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2nd Gen Transmission Drain and Fill DIY How-To

Discussion in '2nd Gen Tundras (2007-2013)' started by chrisf111, Feb 4, 2024.

  1. Feb 4, 2024 at 1:56 PM
    #1
    chrisf111

    chrisf111 [OP] New Member

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    After a bunch of research I finally took on this job today and figured I'd document the process - both for myself and anyone who may want to attempt this. I did this on my 2007 5.7L 4WD Crewmax. From what I understand the procedure is identical for all 2nd and 2.5gen tundras.

    I won't get into why or when to drain yours but I am doing this on my truck with 230k miles. I am planning to do this 3 times over the next 3 months to exchange all the fluid. The transmission holds about 12-13qt total and this method only drains 3qts.

    This youtube video was a big help to me, especially with the explanation of how to get into check mode and how to pin the thermostat.

    https://youtu.be/pOrsNW2GXJs?si=XQEpPwrwCueJ_CEt

    Tools Needed:
    Parts Needed:

    Bolt Sizes
    • Fill bolt - 24mm
    • Drain plug - 14mm
    • Check port - 5mm hex (allen wrench)

    Overview
    1. Empty fluid from pan
    2. Fill with new fluid
    3. Drain off any excess fluid and check level

    Procedure to enter check mode:

    I suggest practicing this procedure before doing starting this job. It's a little tricky and it took me a few trys.
    1. Jump OBD ports 4 & 13 (put one end of the paperclip in each hole pictured below)
    2. Depress Brake & start Truck
    3. Shift through all gears slowly to allow fluid to circulate (P>R>N>D>S (1-6)>D>N>R>P)
    4. Shift to N
    5. Shift to Neutral >Drive> Neutral >Drive> Neutral >Drive> Neutral
    6. When you go back into N the last time the "D" light and the "N" light on the dashboard should both stay lit for 2 seconds. If they do not you did something wrong.
    7. Shift to Park & Release Brake (you can remove jumper wire at this point; I did to plug in my own scanner and watch trans temp)
    8. When in check mode:
      1. "D" OFF - Trans Temp too low for check
      2. "D" ON - Trans Temp OKAY for check
      3. "D" Flash - Trans Temp too hot for check, let truck cool down
    9. This post has manuals for the different transmission types with the temperature ranges this procedure looks for. You shouldn't need it unless you want to verify with OBD scanner that the temperature is correct. It's just imporatnt to note that not all trans get checked at the same temp.
      1. https://www.tundras.com/threads/transmission-drain-and-fill-capacity.108168/#post-2794524
      2. You can find your trans type on the drivers door sticker bottom line. Mine was a AB60F.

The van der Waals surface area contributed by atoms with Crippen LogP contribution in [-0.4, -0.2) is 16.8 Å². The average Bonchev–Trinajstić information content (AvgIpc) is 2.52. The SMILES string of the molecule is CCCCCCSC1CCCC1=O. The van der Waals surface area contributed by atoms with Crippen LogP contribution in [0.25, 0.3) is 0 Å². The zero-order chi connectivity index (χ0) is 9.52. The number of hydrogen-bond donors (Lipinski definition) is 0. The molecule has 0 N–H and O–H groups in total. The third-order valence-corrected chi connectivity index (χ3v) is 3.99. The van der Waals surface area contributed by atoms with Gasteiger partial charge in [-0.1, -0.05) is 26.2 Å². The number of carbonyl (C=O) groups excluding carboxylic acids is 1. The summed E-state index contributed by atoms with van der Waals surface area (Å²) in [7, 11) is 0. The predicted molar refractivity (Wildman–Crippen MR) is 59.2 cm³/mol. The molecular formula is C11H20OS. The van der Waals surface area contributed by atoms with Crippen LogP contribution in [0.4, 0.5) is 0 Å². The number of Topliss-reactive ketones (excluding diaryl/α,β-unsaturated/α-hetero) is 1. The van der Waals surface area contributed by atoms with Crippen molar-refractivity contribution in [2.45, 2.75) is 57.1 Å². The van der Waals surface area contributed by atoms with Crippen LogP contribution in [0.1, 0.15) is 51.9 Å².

Drain Fluid
    • Before draining confirm you can open the fill bolts and check bolts. You don't want to get stuck an empty trans and no way to fill it
    • This step can be done while truck is cold or hot (I opted for cold so I didn't have hot fluid everywhere)
    • Open the drain bolt and let the fluid drain into a container
    • Measure the amount of fluid drained. I poured mine from the catch pan into an old 5qt oil can and saw how many quarts it filled. I drained just under 3qt
    • Replace plug

    Fill Fluid
    • Replace drain bolt unless you want a driveway full of fluid
    • Open fill plug (24mm, I needed the wobble bit to get around the exhaust)
    • Route PVC tube from top of engine bay into the fill plug. The 5/8" OD should be a snug fit. Push it in a bit, you don't want this falling out. Beware of routing PVC against hot components.
    • Connect the tube to the Trans Funnel and fill transmission with approx. the same amount you removed. I opted for about 1/4 QT more than I removed just to avoid having to do it again (any overfill will be drained out in next step)
    • Remove tube and replace plug

    Check Level
    • If you have a transmission cooler you need to pin your transmission fluid thermostat to ensure fluid is circulating through the full system. See picture below. Use your screwdriver to push in the plunger then push a pin through the holes in the bolt so the plunger is locked in.
    • Loosen Check bolt before starting truck
    • Turn off lights/AC/radio
    • Start truck from cold and enter check mode
    • As the fluid warms up it will expand and fill up the pan. The check port is calibrated so that when it expands enough to overflow through check hole it is the proper level. Because of this you can safety open the check port before it reaches check temperature.